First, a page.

The Pace of Change
Reading and links from 2023 so far
I’ve felt unsettled by a sense of the pace of change recently, particularly after a conversation with my daughter Ruby about ChatGPT around Christmas and us sharing some links since, including this one on how Large Language Models are causing schools to fret or this about how it might impact jobs.
In truth, this disquite has been with me for a while, partly from doing a job that is working right in the middle of major socio-technological transformations, but also thinking about the impacts this ‘Great acceleration’ is likely to have on my kids’ futures. (Well captured in the ‘hockey stick’ graph, showing how rapidly society has changed in the past 200 years, compared to all of human history before that.)
And maybe it has also been about me having a birthday recently. I can never really square how recent but also distant the past seems, or how the future is now but also not here yet. This video of children in 1966 (the year I was born) imagining what 2000 might be like, courtesy of BBC Tomorrow’s World, nails it, feeling both long ago and strangely prescient.
Tech commentator, Azem Azhar also certainly thinks change is getting faster. In Exponential, one of the excellent Christmas books my kids bought me, Azhar tracks the development of transistor technology, from the 1960 cost per transistor of $8 to the current cost of a few billionths of a dollar, but also our inability to really conceptually deal with that speed of change.
ODI’s report on Data and the 4th Industrial Revolution says the same, showing that at the turn of the millennium, only 7% of the world was online, where today this is nearer 6o%.
As ever, change is not necessarily positive or negative - but is always disruptive. Right now however, the sheer complexity is significant. Adam Tooze describes this as the coming ‘polycrisis’, where all these changes come together at once in an unpredictable, nonlinear way.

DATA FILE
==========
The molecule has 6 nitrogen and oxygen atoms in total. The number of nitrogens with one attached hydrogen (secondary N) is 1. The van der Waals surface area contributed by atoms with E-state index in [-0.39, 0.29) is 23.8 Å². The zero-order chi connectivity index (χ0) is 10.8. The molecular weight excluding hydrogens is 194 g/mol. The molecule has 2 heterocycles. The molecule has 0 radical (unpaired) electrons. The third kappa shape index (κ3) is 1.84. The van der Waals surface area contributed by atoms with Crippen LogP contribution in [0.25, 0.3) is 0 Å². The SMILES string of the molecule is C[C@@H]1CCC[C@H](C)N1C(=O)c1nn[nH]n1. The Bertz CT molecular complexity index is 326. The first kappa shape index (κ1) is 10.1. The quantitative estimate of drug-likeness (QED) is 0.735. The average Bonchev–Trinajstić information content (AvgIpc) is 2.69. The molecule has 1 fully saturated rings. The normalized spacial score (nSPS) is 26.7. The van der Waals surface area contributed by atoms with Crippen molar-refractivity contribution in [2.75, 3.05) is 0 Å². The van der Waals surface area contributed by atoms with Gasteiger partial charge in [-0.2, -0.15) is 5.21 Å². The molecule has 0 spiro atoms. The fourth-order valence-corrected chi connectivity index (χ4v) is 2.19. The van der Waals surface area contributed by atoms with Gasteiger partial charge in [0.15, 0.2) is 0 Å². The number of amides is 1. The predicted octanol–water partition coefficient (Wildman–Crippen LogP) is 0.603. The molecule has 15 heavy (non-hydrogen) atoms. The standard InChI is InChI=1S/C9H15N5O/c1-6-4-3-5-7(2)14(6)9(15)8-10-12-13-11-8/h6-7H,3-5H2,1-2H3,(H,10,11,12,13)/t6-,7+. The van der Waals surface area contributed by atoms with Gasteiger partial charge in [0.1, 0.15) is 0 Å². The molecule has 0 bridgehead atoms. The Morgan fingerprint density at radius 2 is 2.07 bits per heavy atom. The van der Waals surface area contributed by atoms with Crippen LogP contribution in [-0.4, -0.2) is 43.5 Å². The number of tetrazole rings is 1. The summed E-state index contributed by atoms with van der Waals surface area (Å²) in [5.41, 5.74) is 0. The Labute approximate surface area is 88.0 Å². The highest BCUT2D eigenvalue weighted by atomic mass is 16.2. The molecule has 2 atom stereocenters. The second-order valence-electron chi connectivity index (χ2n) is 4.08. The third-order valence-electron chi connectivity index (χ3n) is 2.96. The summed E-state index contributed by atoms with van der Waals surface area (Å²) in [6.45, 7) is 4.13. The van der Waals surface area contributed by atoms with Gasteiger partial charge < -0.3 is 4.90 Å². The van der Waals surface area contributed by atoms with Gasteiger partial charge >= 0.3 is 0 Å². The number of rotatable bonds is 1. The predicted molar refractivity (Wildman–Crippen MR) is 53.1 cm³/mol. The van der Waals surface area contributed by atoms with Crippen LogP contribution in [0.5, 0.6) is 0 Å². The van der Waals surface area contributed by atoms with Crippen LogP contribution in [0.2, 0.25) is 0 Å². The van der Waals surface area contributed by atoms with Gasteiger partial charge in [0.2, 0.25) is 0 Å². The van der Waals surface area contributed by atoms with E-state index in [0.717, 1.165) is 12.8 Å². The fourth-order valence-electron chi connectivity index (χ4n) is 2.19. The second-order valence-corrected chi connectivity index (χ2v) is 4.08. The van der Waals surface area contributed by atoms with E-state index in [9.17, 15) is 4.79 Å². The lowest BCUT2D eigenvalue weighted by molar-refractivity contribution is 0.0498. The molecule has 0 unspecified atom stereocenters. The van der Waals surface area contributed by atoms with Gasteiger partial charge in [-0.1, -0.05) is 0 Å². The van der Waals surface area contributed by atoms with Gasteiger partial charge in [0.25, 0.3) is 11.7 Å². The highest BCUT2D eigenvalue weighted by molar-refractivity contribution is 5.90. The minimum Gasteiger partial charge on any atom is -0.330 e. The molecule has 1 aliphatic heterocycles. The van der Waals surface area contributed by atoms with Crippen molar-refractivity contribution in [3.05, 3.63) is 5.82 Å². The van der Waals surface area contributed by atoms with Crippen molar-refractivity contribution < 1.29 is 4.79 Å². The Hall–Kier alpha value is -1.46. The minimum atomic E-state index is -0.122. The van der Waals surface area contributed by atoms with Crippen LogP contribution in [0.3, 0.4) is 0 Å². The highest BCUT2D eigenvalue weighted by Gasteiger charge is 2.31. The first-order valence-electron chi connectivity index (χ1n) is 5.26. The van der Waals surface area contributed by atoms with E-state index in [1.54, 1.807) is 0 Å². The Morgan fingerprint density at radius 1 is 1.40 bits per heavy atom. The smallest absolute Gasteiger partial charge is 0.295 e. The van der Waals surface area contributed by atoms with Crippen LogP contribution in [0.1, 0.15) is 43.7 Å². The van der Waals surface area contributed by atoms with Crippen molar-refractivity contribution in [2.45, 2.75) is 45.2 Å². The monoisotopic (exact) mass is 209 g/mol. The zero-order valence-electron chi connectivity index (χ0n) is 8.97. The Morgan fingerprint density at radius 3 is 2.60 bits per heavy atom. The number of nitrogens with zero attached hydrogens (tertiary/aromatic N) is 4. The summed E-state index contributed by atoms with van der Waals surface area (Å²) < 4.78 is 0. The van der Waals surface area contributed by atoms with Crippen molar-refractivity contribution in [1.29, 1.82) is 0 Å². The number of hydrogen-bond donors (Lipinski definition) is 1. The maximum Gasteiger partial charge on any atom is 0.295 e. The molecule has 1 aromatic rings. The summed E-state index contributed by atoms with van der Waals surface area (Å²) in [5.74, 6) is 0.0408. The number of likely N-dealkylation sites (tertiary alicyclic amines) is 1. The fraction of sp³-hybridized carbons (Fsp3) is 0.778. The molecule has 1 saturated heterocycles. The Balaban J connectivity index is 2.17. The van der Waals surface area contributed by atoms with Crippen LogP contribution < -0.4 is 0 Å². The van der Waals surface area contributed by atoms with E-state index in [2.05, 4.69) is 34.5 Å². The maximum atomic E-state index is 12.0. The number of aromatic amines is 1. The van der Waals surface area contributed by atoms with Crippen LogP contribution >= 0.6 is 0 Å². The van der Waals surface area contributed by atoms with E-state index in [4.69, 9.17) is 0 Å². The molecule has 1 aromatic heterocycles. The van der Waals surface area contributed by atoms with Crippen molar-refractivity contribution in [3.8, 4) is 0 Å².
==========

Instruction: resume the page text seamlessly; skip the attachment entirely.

The power of AI and Data may well be a large part of this as historian, Anselm Kusters outlines here.
But before we’re all overcome by ‘millenarian gloom’, Azem Azhar does offer some hope and a call to action to build a world in which “we are the ones who decide what we want from the tools we build”.
All power to that!
Which brings me neatly on to one of my other favourite Christmas present books – The System by James Ball. In it he deconstructs the internet right back to the people who build it, the cables that link it, the money that funds it and reminds you that, at heart, it is a very tangible human made creation.
Which, as ever, raises questions on control and purpose. One of my best listens this year so far is Salome Viljoen on the Tech Wont Save Us podcast, on why we need to democratise data. She talks about how important it is to get the framework and vocabulary right to understand things, to build the right response.
Which nicely doubles back to my third Xmas gift book - Landmarks by Robert Mcfarlane. This is an exploration of the many names communities in the British Isles give to the detail of the landscape in which they live.
Mcfarlane warns that when we stop or don’t name things like the nature around us, we can easily lose a sense of the things that are important, enabling their destruction or loss.
We haven’t even really started to name, in any meaningful common sense way, what our new datafied world and its landscapes look like. A prompt to get on with it a bit more speedily and creatively.
And so finally on to the last links in this chain. A great piece in Pitchfork about the recent DJ Kicks compilation by Theo Parrish - a tribute to Detroit Techno. It brings together remembering, taking control of technology, digital change, resistance, community, race, identity, escape, creativity, futurism, meaning making and the very human urge to dance all into one place - in a place that was at the heart of the 2nd industrial Revolution no less!
So in the end, we might be in the ‘Great Acceleration’, it might fill us with fear, but it sure does have a damn fine soundtrack. Enjoy….